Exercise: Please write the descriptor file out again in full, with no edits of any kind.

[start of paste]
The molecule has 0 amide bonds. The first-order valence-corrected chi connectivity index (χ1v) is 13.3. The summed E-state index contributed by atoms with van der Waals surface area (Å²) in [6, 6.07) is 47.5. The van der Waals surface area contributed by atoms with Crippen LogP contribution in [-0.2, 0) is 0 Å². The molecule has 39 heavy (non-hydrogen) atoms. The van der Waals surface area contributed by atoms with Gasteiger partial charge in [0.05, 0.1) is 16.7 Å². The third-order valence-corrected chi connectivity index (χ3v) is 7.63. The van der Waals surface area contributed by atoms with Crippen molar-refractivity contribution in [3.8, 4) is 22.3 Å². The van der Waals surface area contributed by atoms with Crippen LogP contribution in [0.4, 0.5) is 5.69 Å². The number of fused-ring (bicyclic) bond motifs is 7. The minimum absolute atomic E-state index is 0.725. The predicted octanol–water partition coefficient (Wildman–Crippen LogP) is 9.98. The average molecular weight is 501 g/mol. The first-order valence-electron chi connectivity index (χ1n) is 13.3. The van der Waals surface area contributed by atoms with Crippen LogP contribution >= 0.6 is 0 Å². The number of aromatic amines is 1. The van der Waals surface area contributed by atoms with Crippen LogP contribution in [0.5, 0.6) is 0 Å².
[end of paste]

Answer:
The molecule has 0 amide bonds. The first-order valence-corrected chi connectivity index (χ1v) is 13.3. The summed E-state index contributed by atoms with van der Waals surface area (Å²) in [6, 6.07) is 47.5. The van der Waals surface area contributed by atoms with Crippen LogP contribution in [-0.2, 0) is 0 Å². The molecule has 39 heavy (non-hydrogen) atoms. The van der Waals surface area contributed by atoms with Gasteiger partial charge in [0.05, 0.1) is 16.7 Å². The third-order valence-corrected chi connectivity index (χ3v) is 7.63. The van der Waals surface area contributed by atoms with Crippen molar-refractivity contribution in [3.8, 4) is 22.3 Å². The van der Waals surface area contributed by atoms with Crippen LogP contribution in [0.4, 0.5) is 5.69 Å². The number of fused-ring (bicyclic) bond motifs is 7. The minimum absolute atomic E-state index is 0.725. The predicted octanol–water partition coefficient (Wildman–Crippen LogP) is 9.98. The average molecular weight is 501 g/mol. The first-order valence-electron chi connectivity index (χ1n) is 13.3. The van der Waals surface area contributed by atoms with Crippen LogP contribution >= 0.6 is 0 Å². The number of aromatic amines is 1. The van der Waals surface area contributed by atoms with Crippen LogP contribution in [0.5, 0.6) is 0 Å².